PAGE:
In my view, a "master" is someone with some "mastery" in an art or tradition to practice, pass on and pass down ... from carpentry to medicine to martial arts to Zen Buddhary. It need not mean the "master" is perfect and never errs. One can be a "master carpenter", yet not every corner will always be smooth; a "master surgeon" and lifesaver of thousands, yet sometimes make a bad cut, bungled diagnosis or deadly error. However, one should be pretty darn skilled in applying the art in life, and much more skilled and competent than those without the skills required. As in mastery in the martial arts, there is no technique in Zen for never being hit or never losing one's footing ... let alone for winning every battle ... there is no training offered on how to never fall, but rather, endless training on how to fall well. Show me the man or woman who encounters life's obstacles, sunny and rainy days, loops and losses, ups and downs ... all the mess and mayhem of Samsara ... who may be sometimes knocked sideways or down ... but who demonstrates how to be hit well and recover one's footing ... and I will show you a great Zen teacher.

    ...

    No, there are no Zen masters who are as perfect as a Buddha, beyond all error and mistake, totally one with the universe, always doing what is to be done in every situation, always speaking with a Buddha's tongue, never possibly to trip or fall, at total peace and harmony and wholeness with all this self-life-world, each and all a Golden Buddha and Perfect Jewel.

    But that leads to the last misconception:

    For, in fact, ALL Zen masters (even the predators and abusers!) are as perfect as a Buddha, beyond all error and mistake, totally one with the universe, always doing what is to be done in every situation, always speaking with a Buddha's tongue, never possibly to trip or fall, at total peace and harmony and wholeness with all this self-life-world, each and all Golden Buddhas and Perfect Jewels. TRULY! I KID YOU NOT!

    Sound like a contradiction? (Zen had lots of those!)

    MORE HERE:
    http://www.treeleaf.org/forums/showt...Finger-Wagging

    AND HERE:

    There is a saying in the news business that "IF IT BLEEDS IT LEADS". An air crash or other tragedy captures the headlines and is endlessly examined by 24 hour news coverage, while the thousands ... hundreds of thousands ... of safe landings and uneventful flights that same day never make the news (Can you even imagine the strange headline ... "BULLETIN: PLANES MAKE NORMAL LANDINGS, NOTHING HAPPENED!!"). That leads to the unfortunate misperception that flying is dangerous, when in fact there have been record low fatalities in recent years, especially given the mushrooming number of flights and millions of passengers filling the skies. Countless folks get where they are heading, safe and sound across the world, and the most perilous part of flying is probably the mad taxi ride to the airport.

    It is much the same situation in Western Zen these days, where a handful of crashed Teachers lead some to the falacious impression that there is some wide spread systemic problem in the Zen world. Critics, often foolishly shortsighted or even with an axe to grind, are quick to assert that the whole Zen adventure is dangerous or corrupt based on isolated and extreme situations. Nothing could be farther from the truth!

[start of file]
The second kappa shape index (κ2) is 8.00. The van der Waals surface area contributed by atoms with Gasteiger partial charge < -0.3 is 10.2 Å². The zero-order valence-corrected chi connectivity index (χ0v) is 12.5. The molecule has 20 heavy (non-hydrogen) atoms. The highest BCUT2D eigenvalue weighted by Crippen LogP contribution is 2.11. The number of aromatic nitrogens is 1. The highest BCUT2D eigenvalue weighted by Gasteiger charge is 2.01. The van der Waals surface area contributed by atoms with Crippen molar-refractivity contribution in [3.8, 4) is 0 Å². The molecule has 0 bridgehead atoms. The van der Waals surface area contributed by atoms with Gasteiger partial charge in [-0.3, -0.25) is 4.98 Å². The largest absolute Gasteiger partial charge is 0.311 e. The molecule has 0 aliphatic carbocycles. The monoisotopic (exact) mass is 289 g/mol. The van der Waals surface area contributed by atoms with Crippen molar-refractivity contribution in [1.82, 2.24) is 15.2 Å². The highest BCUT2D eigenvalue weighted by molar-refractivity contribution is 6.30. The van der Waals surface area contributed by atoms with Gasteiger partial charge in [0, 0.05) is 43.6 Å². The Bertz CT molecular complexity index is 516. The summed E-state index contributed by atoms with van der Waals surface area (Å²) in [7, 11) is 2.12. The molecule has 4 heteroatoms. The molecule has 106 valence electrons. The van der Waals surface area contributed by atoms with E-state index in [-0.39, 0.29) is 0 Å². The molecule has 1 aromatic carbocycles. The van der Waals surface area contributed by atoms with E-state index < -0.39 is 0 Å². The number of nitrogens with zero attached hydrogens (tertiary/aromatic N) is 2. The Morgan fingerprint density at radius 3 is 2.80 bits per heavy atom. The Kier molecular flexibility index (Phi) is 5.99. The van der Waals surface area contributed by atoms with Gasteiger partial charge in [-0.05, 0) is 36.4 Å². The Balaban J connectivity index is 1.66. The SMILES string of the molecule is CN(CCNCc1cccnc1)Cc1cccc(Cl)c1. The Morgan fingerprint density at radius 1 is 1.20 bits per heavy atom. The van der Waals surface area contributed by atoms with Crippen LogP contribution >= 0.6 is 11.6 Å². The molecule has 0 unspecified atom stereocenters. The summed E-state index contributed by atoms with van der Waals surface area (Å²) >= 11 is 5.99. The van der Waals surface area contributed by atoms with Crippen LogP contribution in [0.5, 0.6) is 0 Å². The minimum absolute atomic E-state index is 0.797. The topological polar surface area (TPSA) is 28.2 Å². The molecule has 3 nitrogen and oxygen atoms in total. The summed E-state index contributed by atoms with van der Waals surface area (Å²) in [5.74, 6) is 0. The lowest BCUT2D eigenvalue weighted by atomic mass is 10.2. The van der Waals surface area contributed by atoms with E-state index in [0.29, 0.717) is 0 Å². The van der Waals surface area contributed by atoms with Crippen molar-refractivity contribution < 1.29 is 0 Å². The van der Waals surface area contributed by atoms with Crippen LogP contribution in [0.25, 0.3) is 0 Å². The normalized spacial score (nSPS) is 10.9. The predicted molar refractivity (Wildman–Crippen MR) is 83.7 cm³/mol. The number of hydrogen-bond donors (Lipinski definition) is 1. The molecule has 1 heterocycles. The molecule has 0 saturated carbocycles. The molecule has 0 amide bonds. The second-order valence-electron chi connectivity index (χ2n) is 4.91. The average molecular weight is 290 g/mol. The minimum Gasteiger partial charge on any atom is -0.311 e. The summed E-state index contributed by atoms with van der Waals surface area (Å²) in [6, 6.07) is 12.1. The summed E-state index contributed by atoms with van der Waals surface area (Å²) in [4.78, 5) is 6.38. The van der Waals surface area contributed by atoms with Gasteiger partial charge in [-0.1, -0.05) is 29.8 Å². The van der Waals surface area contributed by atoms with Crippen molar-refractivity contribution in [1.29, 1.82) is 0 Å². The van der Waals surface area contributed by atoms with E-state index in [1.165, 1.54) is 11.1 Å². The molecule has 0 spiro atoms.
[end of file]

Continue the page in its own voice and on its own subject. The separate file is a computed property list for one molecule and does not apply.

http://www.treeleaf.org/forums/showt...-Safe-Landings
    ALL OF LIFE IS OUR TEMPLE

  3. #3
    Senior Member Myosha's Avatar
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    Emptiness is form. Form is emptiness.

    Caught in emptiness explains a lot and explains nothing.


    Gassho,
    Edward
    Last edited by Myosha; 08-27-2013 at 11:26 AM. Reason: faulty spell checker
    Practice with humility, respect all beings, avoid attachments, give rise to prajña from your own awareness, put an end to delusions - Hui-neng

  4. #4
    Thanks for posting this, Karasu.

    I have to admit that my reaction was to run away when all these stories came out. I have met some dodgy, cult-like Buddhist groups in my time & I thought Zen was somehow immune to this kind of behaviour, so when I saw that it wasn't, I wanted nothing to do with it.

    Having had time to think things over, though, it was silly of me to expect perfection from Zen. One of the things I have come to value most from this practice is to be able to sit with the parts of myself that I don't like, to learn to accept & embrace life with all of it's imperfections, whilst at the same time recognising it's perfection!

    I love the fact that Jundo, Taigu & everybody else here are so down to earth & perfectly imperfect!

    _/\_
    Ade

  5. #5
    Adrian, I think Brad's point in the article is well made about how we react when we come face-to-face with the fact that Buddhist priests are not perfect, much as children do when they discover the same about their parents. As Jundo says, some imperfection is understandable, the more serious misdemeanors may require a rethink about one's choice of teacher. I have been largely impressed with how the Zen community has dealt with these issues of teachers badly stepping out of line. The Tibetan traditions still have a way to catch up, especially since many teachers are considered tulkus (reincarnations of enlightened people) who only manifest bad behaviour as a teaching method.

    Observe how does this person recover their balance? With what grace do they fall and, more importantly, get back up on their feet? Do they profoundly reflect on their mistakes, learn from them, apologize sincerely to anyone hurt (hopefully not too badly) ... and move on?